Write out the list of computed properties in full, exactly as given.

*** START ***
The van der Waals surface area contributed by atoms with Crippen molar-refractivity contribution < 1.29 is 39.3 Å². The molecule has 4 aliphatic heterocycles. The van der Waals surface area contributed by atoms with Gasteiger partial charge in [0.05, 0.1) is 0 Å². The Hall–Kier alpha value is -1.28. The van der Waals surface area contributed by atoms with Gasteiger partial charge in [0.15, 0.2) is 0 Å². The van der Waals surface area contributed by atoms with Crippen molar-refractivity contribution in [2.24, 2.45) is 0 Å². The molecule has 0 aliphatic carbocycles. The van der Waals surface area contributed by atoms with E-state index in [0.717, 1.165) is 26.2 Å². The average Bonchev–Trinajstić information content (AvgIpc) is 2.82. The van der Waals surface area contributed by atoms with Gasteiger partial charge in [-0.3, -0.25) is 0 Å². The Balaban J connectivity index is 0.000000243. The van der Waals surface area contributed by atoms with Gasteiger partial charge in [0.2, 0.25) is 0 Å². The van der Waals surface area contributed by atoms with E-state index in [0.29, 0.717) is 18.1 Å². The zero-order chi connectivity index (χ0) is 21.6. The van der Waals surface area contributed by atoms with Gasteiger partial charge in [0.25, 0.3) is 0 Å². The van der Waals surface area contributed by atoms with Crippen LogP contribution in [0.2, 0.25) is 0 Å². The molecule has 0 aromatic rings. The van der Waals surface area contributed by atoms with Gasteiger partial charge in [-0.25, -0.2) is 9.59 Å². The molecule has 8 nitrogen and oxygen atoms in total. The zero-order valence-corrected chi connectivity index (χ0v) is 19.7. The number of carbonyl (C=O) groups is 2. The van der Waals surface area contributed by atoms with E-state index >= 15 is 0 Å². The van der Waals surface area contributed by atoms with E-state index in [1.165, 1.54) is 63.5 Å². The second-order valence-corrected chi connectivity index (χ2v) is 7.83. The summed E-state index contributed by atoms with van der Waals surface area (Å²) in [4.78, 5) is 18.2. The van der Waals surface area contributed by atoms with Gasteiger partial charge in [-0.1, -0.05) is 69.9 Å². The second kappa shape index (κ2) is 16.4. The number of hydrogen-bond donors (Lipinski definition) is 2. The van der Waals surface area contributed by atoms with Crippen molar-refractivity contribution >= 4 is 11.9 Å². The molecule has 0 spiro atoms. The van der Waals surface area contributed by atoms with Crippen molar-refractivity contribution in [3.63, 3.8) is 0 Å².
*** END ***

The van der Waals surface area contributed by atoms with Crippen molar-refractivity contribution < 1.29 is 39.3 Å². The molecule has 4 aliphatic heterocycles. The van der Waals surface area contributed by atoms with Gasteiger partial charge in [0.05, 0.1) is 0 Å². The Hall–Kier alpha value is -1.28. The van der Waals surface area contributed by atoms with Gasteiger partial charge in [0.15, 0.2) is 0 Å². The van der Waals surface area contributed by atoms with Crippen molar-refractivity contribution in [2.24, 2.45) is 0 Å². The molecule has 0 aliphatic carbocycles. The van der Waals surface area contributed by atoms with E-state index in [0.717, 1.165) is 26.2 Å². The average Bonchev–Trinajstić information content (AvgIpc) is 2.82. The van der Waals surface area contributed by atoms with Gasteiger partial charge in [-0.3, -0.25) is 0 Å². The Balaban J connectivity index is 0.000000243. The van der Waals surface area contributed by atoms with Gasteiger partial charge in [0.2, 0.25) is 0 Å². The van der Waals surface area contributed by atoms with E-state index in [0.29, 0.717) is 18.1 Å². The zero-order chi connectivity index (χ0) is 21.6. The van der Waals surface area contributed by atoms with Gasteiger partial charge in [0.25, 0.3) is 0 Å². The van der Waals surface area contributed by atoms with Crippen LogP contribution in [0.2, 0.25) is 0 Å². The molecule has 0 aromatic rings. The van der Waals surface area contributed by atoms with Gasteiger partial charge in [-0.25, -0.2) is 9.59 Å². The molecule has 8 nitrogen and oxygen atoms in total. The zero-order valence-corrected chi connectivity index (χ0v) is 19.7. The number of carbonyl (C=O) groups is 2. The van der Waals surface area contributed by atoms with E-state index >= 15 is 0 Å². The van der Waals surface area contributed by atoms with E-state index in [1.165, 1.54) is 63.5 Å². The second-order valence-corrected chi connectivity index (χ2v) is 7.83. The summed E-state index contributed by atoms with van der Waals surface area (Å²) in [4.78, 5) is 18.2. The van der Waals surface area contributed by atoms with Gasteiger partial charge in [-0.1, -0.05) is 69.9 Å². The second kappa shape index (κ2) is 16.4. The number of hydrogen-bond donors (Lipinski definition) is 2. The van der Waals surface area contributed by atoms with Crippen molar-refractivity contribution >= 4 is 11.9 Å². The molecule has 0 spiro atoms. The van der Waals surface area contributed by atoms with Crippen molar-refractivity contribution in [3.63, 3.8) is 0 Å².